Every January, the elite gather in Davos, Switzerland to do business deals and listen to boring lectures by people who don’t have either money or power. It’s called the World Economic Forum.
Every year, the Left-wing foundation, Oxfam, simultaneously publishes its latest finding, which never changes much, that 1% of the world’s population owns half of the wealth.
These are public relations operations. The WEF’s message: “We’ve got it, and you don’t.” Oxfam’s message: “They’ve got it, and we don’t.” They are made for each other. They are joined at the hip.
The World Economic Forum is Duffy’s Tavern for the rich and powerful: “Where the elite meet to eat.”
Why do they go to the expense of gathering at Davos every year? Because no one wants to be left out. As they said on radio ads for rock and roll performances in my teenage years, “Be there, or be square.” Showing up means that you were invited. If you were not invited, you are not regarded as being in the elite . . . at least not this year.
In 2011, Ross Sorkin reported on what it cost to attend. First, there was the annual membership fee: 50,000 Swiss francs. In 2011, that was $52,000. But this was for commoners. If you wanted to get access to the private meetings, which the deal-doers presumably attend, you had to ante up $137,000 a year. Then there was the cost of a ticket into the Davos meeting: $19,000. Added up, the annual fee for insiders was $156,000.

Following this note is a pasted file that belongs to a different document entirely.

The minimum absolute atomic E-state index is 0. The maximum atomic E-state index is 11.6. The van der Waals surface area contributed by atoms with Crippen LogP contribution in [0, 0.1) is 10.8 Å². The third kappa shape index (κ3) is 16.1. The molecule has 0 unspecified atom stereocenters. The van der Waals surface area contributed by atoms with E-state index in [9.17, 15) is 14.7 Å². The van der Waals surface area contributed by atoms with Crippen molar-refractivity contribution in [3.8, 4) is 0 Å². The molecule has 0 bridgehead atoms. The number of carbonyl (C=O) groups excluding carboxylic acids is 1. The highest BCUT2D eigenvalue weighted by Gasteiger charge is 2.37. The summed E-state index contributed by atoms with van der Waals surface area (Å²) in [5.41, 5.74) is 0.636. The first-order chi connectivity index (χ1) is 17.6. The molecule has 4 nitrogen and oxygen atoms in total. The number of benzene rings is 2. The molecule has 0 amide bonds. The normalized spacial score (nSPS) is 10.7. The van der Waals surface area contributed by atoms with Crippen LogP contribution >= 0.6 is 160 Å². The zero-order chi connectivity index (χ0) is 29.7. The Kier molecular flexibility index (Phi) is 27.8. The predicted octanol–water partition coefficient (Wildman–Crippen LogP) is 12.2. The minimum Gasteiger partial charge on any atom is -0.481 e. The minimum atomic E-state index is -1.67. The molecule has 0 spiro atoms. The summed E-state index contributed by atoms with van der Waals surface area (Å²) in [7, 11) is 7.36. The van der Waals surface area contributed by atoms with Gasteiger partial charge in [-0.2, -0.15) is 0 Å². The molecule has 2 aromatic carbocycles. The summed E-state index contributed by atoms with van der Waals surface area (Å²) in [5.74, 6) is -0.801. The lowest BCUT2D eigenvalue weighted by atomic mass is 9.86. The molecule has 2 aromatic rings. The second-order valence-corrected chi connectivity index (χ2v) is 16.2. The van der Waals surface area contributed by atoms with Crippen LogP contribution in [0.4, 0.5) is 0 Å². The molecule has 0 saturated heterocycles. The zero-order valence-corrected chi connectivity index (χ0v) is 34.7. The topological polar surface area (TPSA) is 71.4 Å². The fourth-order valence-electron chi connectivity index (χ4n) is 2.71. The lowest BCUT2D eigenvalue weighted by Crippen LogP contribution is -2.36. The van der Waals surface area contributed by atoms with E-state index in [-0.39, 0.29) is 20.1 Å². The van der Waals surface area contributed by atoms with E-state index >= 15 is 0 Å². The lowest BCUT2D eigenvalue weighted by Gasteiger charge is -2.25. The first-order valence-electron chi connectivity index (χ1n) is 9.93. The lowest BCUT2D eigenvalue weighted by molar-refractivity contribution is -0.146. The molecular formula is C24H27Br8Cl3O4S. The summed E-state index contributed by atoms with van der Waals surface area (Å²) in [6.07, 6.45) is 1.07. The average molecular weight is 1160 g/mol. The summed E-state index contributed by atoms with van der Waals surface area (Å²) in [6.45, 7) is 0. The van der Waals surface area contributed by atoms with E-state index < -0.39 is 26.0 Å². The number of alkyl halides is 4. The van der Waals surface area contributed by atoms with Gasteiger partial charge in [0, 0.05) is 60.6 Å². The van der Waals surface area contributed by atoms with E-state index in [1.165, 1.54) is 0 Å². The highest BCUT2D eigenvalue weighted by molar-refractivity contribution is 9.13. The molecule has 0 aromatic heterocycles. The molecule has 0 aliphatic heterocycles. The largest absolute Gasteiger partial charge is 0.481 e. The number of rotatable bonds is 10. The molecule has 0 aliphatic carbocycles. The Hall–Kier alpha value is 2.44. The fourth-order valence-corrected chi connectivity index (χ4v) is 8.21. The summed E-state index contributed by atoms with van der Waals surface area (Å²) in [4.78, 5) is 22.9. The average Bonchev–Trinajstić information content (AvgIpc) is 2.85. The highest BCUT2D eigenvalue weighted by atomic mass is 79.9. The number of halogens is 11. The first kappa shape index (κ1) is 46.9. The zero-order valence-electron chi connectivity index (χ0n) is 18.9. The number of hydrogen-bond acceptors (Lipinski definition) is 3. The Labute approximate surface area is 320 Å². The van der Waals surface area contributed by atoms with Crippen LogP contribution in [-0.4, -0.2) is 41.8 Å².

Then there was the cost of a room. The budget rate was $500 a night.
You had to get there. First-class fare to Zurich was $11,000 in 2011.
You needed a chauffeur and expensive car. Add another $10,000.
Then there are the other meetings throughout the year. They get no publicity. But insiders feel the peer pressure to attend. “Be there, or be square.”
That is a lot of money to get bored listening to speeches by upper-middle-class college professors.
The economic reality is this: the value of lost time for deal-doers is far greater than the out-of-pocket, tax-deductible business expenses. These people really are the elite. Either an attendee must get a deal over the year, or else his membership and attendance are for show. “I’ve got it. You don’t.”
Oxfam’s marketers figured out years ago that the WEF’s Davos meeting is an ideal way to get free publicity for Oxfam in the world press. It also gives the fund-raisers an opportunity to feature these stories in their attempts to raise more money. “See? We’re getting worldwide attention.” This is true. They are. So, every year, Oxfam publishes a report intended to shock the economically uninformed. I have reported on Oxfam’s marketing strategy for several years.
The economically uninformed are unaware of Pareto’s 20/80 law. Pareto was a Swiss economist who, in 1897, published a book summarizing his discovery that wealth in European countries was distributed on a 20/80 basis. About 20% of the population owned about 80% of the wealth. Subsequent studies have reported a similar distribution. This is so widely known among economic historians that distributions that vary greatly from 20/80 are regarded as suspect.
The Pareto distribution is a power law. This produces the following:
20% of the population owns 80% of the wealth.
4% (20% of 20%) of the population owns 64% (80% of 80%) of the wealth.
0.8% (20% of 4%) of the population owns 51% (80% of 64%) of the wealth
Thus, 1% of the population will own more than 51% of the wealth.
This law seems to apply across national borders.